To the casual observer of contemporary academia, Don Matthews was doing his students a solid by shutting up. It would behoove many present-day teachers to follow his example. However, for administrators at Naropa University, in Colorado, where Matthews teaches religious studies, his refusal to say a word in class over the course of an entire week was a bridge too far. Early last week, they suspended him (with pay!). Now he is accusing the school of racial discrimination.
The belief that he and blacks in general are the deliberate victims of systematic racial oppression is nothing new for Matthews. Despite 17% of the student body self-identifying as “of color,” Matthews has long contended that there is lack of diversity on campus. Last year, he filed a complaint with the U.S. Department of Education’s Office for Civil Rights. It was the sense that his students were conspiring against him because of his skin color that led to ultimately to his silent protest as well as to threaten more than 30 of them with defamation lawsuits.
Reacting to Matthews’ claim that the administration’s actions were racially motivated, Naropa President Charles Lief insisted the case is being dealt with according to university policies, telling the Daily Camera of Boulder:
If this was a completely random set of circumstances and facts and nobody had a clue if the faculty member was male, female, African American, white, whatever, we would have taken the same steps. We’re not looking for him to leave. We want him to stay. [Emphasis added]
But Matthews isn’t buying it. “I knew it was my time,” he said. “I knew they were going to target me.” He added:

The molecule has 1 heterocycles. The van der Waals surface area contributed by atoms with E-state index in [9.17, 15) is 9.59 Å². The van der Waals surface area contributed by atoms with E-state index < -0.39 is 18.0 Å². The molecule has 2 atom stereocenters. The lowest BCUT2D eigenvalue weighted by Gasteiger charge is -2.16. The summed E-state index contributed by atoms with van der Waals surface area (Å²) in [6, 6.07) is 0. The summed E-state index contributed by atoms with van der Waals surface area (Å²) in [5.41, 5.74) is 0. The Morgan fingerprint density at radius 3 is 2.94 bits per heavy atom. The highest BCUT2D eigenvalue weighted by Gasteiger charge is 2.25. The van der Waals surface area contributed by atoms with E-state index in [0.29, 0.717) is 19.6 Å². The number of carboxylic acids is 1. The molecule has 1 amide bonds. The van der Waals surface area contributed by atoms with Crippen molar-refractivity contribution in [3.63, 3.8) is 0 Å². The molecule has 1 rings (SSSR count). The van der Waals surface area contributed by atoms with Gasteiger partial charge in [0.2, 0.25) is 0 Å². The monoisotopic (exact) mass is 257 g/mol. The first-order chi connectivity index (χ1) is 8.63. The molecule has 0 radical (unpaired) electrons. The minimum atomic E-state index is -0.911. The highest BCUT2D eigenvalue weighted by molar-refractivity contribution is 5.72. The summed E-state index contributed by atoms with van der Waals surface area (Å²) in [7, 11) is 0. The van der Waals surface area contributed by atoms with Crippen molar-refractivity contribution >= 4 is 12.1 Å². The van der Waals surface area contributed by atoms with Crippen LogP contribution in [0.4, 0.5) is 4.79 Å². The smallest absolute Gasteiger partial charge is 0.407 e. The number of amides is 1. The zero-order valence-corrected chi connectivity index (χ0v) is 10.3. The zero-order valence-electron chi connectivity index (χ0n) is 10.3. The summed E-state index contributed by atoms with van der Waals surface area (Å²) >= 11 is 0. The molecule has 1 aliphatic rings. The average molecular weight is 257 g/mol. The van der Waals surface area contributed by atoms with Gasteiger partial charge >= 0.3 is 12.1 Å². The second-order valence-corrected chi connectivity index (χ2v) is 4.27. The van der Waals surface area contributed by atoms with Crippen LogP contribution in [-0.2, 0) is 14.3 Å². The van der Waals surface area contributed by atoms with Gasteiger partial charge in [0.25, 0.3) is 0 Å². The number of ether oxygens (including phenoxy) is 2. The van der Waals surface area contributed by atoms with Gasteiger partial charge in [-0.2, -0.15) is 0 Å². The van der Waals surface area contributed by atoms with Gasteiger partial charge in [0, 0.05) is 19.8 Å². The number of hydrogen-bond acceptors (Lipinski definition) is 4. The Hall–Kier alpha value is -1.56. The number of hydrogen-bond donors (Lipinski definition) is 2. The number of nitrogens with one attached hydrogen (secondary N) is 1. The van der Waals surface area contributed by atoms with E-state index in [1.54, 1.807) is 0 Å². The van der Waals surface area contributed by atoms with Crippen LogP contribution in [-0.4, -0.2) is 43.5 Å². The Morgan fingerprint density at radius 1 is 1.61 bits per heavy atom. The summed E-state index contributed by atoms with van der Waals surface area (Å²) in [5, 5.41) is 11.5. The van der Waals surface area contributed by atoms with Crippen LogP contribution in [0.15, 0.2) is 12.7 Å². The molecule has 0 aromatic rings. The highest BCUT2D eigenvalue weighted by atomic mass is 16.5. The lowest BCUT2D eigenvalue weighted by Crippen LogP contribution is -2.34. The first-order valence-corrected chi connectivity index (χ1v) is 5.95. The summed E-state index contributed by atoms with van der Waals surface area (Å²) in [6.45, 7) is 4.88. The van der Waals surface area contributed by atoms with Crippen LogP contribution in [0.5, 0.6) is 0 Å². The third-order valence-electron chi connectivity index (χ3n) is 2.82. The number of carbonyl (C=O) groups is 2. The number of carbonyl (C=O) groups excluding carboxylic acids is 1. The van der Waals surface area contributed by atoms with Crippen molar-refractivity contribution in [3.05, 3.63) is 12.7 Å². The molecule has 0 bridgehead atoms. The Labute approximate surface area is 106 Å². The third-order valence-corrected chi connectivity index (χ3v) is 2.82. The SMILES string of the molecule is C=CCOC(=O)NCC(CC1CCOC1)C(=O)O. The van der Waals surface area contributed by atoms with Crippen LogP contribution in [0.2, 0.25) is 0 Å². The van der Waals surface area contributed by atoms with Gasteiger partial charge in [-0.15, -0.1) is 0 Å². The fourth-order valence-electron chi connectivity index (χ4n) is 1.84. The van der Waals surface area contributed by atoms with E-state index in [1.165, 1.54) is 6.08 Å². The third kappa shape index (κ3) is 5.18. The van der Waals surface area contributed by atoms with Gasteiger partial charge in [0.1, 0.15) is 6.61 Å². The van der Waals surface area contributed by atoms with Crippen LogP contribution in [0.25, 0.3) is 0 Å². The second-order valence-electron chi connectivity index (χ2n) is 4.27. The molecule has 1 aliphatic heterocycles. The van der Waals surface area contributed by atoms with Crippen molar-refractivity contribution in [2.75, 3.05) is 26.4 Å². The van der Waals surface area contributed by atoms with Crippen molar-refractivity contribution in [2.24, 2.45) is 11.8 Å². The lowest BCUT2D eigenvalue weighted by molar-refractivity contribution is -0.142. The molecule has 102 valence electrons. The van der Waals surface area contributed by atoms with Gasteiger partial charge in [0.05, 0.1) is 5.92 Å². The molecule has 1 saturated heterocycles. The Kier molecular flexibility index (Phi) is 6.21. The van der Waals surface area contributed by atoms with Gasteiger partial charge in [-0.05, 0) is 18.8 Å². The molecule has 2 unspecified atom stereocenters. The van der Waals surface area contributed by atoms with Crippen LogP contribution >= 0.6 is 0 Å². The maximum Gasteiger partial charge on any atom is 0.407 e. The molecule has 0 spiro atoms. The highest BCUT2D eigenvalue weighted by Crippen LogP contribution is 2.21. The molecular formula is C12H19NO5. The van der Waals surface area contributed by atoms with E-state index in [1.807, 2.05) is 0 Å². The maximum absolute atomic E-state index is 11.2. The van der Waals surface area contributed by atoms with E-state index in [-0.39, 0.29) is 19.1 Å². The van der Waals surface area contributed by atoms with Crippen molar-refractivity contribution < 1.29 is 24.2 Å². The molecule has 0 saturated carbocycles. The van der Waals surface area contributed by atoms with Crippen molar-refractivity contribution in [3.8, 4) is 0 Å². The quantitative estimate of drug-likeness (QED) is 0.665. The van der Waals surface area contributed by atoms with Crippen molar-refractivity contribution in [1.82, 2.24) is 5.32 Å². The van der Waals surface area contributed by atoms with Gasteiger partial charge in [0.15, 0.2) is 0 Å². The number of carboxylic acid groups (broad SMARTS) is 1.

I just want to be treated fairly. This is just another example of how African American scholars and administrators who press for diversity have been treated. We get targeted.
Now he is conducting his protests — this time with sound — outside of classroom. He and his supporters claim they want the university to bring in an independent mediator to deal with issues of bias and racism on the private school’s campus. Said Matthews:
The best possible outcome is that Naropa develops a program to deal with institutional racism. That’s why I filed the complaint, to try to change this institution.
In support of his contention that the university is racist, Matthews cites other black faculty members and administrators who left. He mentions Stuart Lord, the university’s first black president (shown here), who resigned after two years on the job. Another Daily Camera article, this one from 2011, is vague about the reasons for Lord’s departure. It quotes the Naropa Board of Trustees as stating, “The university and Dr. Lord have arrived at a mutually agreed-upon arrangement, with the leadership transition commencing next week.” A spokesperson for the university adds that Lord’s decision was based on “personal and family considerations.” Granted, these are telltale signs of an acrimonious parting, but there could be a host of factors that precipitated the decision. I searched headlines using an assortment of key words in an effort to ferret out the truth, but it appears that both parties agreed to remain silent. If Matthews knows the “real” reason, he is not saying.
But in other regards, Matthews said too much, at least back when he was speaking to his students. One of the complaints filed against Matthews is from a student who claims he was singled out and told he needed therapy. Others claim they were afraid to walk back into class.
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Lief remains a Matthews devotee:
Don Matthews is a faculty member who teaches at the edge, and that’s important to us. He’s provocative. He brings a different perspective, which is obviously unique to Naropa and unique to Boulder. He’s an African American, Christian minister who comes to the university from an urban world that, frankly, many people here are not familiar with.
It was no secret when he was hired that he was going to be a provocative faculty member. My view is that when you’re going to teach at the provocative end of the spectrum, then you have to be pretty aware of where the line is.
It sounds as though Matthews has no idea where the spectrum is, much less the line.
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